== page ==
Tonight I’ll be recording Arizona vs Oklahoma State. The Bowl game last season was a completely one-sided affair and I don’t expect much difference tonight. I don’t rate Nick Foles or the Arizona offensive scheme and Brandon Weeden and Justin Blackmon should have a field day. Expect some thoughts on the game this weekend in the round-up. I’m also scheduled to watch tape of Alabama against Penn State, Notre Dame at Michigan and Florida Atlantic versus Michigan State this weekend.
The unquestioned star of week one in my view was Robert Griffin III (QB, Baylor) who had a tremendous performance against TCU. We’ll soon find out if it’s a sign of TCU’s defense taking a big step back, but it’s important to remember that in previous years they’ve had one of the best unit’s in college football – no exaggeration.
Griffin (I’m going to lose the ‘III’ bit for the rest of the article) is a redshirt junior despite currently featuring in his fourth year starting. He started 11 of 12 games a freshman and redshirted as a sophomore in 2009 after suffering an ACL injury. Due to the fact he’d only played three games that season, he was granted redshirt status and maintained an extra year of eligibility. What it means is he isn’t a lock to enter the draft next year despite four years of service at Baylor. Whether he can perform consistently as a passer will play some part, as will the feedback he receives from the draft committee.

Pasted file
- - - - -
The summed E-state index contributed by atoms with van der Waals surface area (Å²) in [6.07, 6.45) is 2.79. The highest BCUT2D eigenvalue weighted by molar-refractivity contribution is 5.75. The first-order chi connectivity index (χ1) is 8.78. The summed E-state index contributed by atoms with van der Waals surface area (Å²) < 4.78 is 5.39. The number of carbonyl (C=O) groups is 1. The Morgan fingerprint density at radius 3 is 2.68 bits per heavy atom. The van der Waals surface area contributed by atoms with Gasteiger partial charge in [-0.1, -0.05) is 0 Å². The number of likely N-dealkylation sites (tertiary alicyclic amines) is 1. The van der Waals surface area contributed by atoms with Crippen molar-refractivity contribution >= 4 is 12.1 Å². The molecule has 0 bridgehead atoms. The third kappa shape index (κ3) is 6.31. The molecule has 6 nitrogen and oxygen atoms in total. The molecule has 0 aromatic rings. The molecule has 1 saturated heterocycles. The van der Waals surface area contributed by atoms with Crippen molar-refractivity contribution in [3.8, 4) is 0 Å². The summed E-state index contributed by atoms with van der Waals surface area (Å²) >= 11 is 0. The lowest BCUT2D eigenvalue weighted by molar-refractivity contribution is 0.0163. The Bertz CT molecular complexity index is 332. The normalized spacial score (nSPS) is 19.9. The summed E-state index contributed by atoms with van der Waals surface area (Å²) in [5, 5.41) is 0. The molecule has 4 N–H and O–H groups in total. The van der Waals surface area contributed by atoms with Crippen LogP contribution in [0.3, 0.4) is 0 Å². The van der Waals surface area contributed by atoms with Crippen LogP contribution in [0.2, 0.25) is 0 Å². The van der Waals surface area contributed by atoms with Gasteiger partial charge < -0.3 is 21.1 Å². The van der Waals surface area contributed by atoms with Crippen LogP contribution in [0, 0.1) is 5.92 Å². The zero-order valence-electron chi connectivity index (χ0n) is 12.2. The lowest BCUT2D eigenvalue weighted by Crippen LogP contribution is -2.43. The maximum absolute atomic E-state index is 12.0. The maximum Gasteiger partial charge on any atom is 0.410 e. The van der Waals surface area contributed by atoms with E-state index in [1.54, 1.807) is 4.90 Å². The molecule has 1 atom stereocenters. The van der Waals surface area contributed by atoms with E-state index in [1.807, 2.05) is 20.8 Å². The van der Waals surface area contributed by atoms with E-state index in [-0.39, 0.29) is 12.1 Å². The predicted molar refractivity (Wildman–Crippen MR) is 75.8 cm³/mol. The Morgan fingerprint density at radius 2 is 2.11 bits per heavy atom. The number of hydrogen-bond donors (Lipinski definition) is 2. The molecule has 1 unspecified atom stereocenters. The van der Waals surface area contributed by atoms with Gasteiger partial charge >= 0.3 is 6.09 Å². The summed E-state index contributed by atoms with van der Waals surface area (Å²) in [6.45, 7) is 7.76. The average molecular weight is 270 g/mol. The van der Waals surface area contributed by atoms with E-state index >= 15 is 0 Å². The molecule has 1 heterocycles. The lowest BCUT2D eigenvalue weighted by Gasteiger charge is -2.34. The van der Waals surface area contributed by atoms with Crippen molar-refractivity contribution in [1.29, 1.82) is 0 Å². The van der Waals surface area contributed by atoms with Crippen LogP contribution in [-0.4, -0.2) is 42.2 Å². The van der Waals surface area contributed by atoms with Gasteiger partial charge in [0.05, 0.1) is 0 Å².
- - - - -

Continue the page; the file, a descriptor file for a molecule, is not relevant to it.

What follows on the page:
His story is an interesting one – Griffin was born in Japan where his parents were stationed as US Army Sergeants. He moved around a lot – even living briefly in Washington state before finally settling in Texas. At high school he set state records for the 110m hurdles and on the AAU track and field circuit he won gold in the 110m and 400m hurdles. His athletic achievements stretch to a semi-final place for the US Olympic team in preperation for Beijing 2008. He received football interest from – amongst others – Oregon, Washington State, Stanford and Tennessee before committing to Houston. When coach Art Briles left the Cougars to join Baylor, he similarly switched to the Bears.
From a physical stand point he looks the part – 6-3 in height and around 215-220lbs in pads. He’ll celebrate his 22nd birthday just over two months prior to the 2012 NFL draft.
Before we get into his technical make-up, I want to stress that in studying Griffin on and off for the last 18 months I’ve never found anything but incredible praise for his leadership and character. This guy is the heartbeat of the Baylor programme, he leads by example and everyone looks up to him. Listen to one of his interviews and you won’t find a shred of arrogance or attitude, he’s a completely humble individual. That will help him when and if he ever gets a shot in the NFL because there are a lot of areas technically he will need to improve.